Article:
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How to Store Your Outdoor Gear in the Off Season
As summer ends and the weather turns colder, it’s inevitably time to pack away some of our adventuring gear for the season. Whether you’re a back-country camper, a car camper or ultralight fast-packer, a proper end-of-season inventory and storage system for all your gear is essential to the longevity of your stuff and smooth packing the next time you head out. Take a couple of hours, put on some good tunes and with our tips below you too can be a pro at organizing and storing your gear.
Step 1: Inventory Your Gear
If you’re going to pack things away in a streamlined way, yes, you do have to go through your stuff. Ideally you’ll follow these steps after each adventure, but if you’re doing it all at the end of the season, take a deep breath, turn up the jams and dig in.
We’ll say it again: please, please do this after every trip. Wash and dry your sleeping bags, air out, sweep and dry your tent, and clean your stove and kitchen supplies. Storing things clean and dry will help it last longer, and do you really want to open up a bag on your next adventure to be greeted by an entire ant colony?
If there’s a rip, now is the time to patch it. Trust us, in 6 months time you will have forgotten that annoying leak right over your favourite sleeping bag spot - only to discover it the first night out next year. Same goes for damaged or missing parts - fix them or replace them now.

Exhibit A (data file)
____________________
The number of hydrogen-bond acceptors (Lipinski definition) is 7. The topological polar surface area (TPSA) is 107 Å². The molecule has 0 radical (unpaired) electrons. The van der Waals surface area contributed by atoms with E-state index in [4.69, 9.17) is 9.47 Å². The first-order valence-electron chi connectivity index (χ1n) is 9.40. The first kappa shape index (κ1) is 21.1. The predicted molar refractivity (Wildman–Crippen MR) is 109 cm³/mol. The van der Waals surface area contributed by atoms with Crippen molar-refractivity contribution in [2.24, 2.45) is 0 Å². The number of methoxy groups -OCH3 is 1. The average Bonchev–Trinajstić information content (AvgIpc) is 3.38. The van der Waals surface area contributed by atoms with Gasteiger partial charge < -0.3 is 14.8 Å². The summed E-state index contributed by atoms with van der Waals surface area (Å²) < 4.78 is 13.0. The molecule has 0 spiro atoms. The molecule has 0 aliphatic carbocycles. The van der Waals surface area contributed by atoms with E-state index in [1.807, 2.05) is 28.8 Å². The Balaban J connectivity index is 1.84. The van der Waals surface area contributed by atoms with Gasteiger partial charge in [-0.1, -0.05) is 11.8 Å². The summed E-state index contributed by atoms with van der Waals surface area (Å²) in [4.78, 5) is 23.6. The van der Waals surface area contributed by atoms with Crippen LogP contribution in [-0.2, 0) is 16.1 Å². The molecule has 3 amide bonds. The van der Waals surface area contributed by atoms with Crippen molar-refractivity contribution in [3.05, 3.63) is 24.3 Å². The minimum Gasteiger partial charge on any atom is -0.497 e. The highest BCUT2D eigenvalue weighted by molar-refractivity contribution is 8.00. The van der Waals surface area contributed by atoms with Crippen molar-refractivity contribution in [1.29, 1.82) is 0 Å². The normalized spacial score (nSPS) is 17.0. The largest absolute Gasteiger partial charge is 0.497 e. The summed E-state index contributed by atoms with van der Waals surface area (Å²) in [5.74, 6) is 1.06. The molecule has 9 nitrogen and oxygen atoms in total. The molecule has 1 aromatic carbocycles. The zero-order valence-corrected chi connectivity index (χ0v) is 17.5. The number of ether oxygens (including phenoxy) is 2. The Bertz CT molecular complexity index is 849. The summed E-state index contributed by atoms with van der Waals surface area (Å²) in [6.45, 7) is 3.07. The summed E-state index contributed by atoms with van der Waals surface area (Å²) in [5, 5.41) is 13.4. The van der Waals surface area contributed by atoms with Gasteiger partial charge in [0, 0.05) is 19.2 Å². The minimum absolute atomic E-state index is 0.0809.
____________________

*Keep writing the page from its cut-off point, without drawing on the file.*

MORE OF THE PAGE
If some of your gear has really seen better days and you can’t fix it, consider shopping for an upgrade or replacement. If you’re lucky, you might find a good deal at the end of the season, or you could make a list to keep somewhere safe so you can stock up before the season starts again next spring.
This one can be hard, but do you really need it? As you sort through your gear, keep an eye out for duplicates and items you never use. If you only ever car camp and always use your two burner stove, do you really need that ultralight single burner? And how about your dad’s old sleeping bag from the ‘70s - you have a warmer, lighter, more packable one these days, so maybe it’s time to pass it on. If it's in good condition, you could make a few extra bucks on a resale site - stash the profits away in an adventure jar and put it towards new gear or future trips!
The last thing you’ll do here is figure out how you’re going to organize your gear. We recommend separating things by category: multipurpose vs activity specific. Your sleep system, tent and cooking gear can be used on many types of adventures, so it should be accessible and stored separately from very targeted gear, like climbing or bikepacking gear. You may also want to organize things by season, and for cross-over items, keep like with like.
Step 2: Store Your Gear
You’ve done the hard part already - you now know exactly what gear you have, it’s clean and in good condition, and ready to be put away. Depending on the space you have available, there are many ways to store your gear - so here are a couple of ideas.
Don't let that daunting pile of gear scare you - you've got this!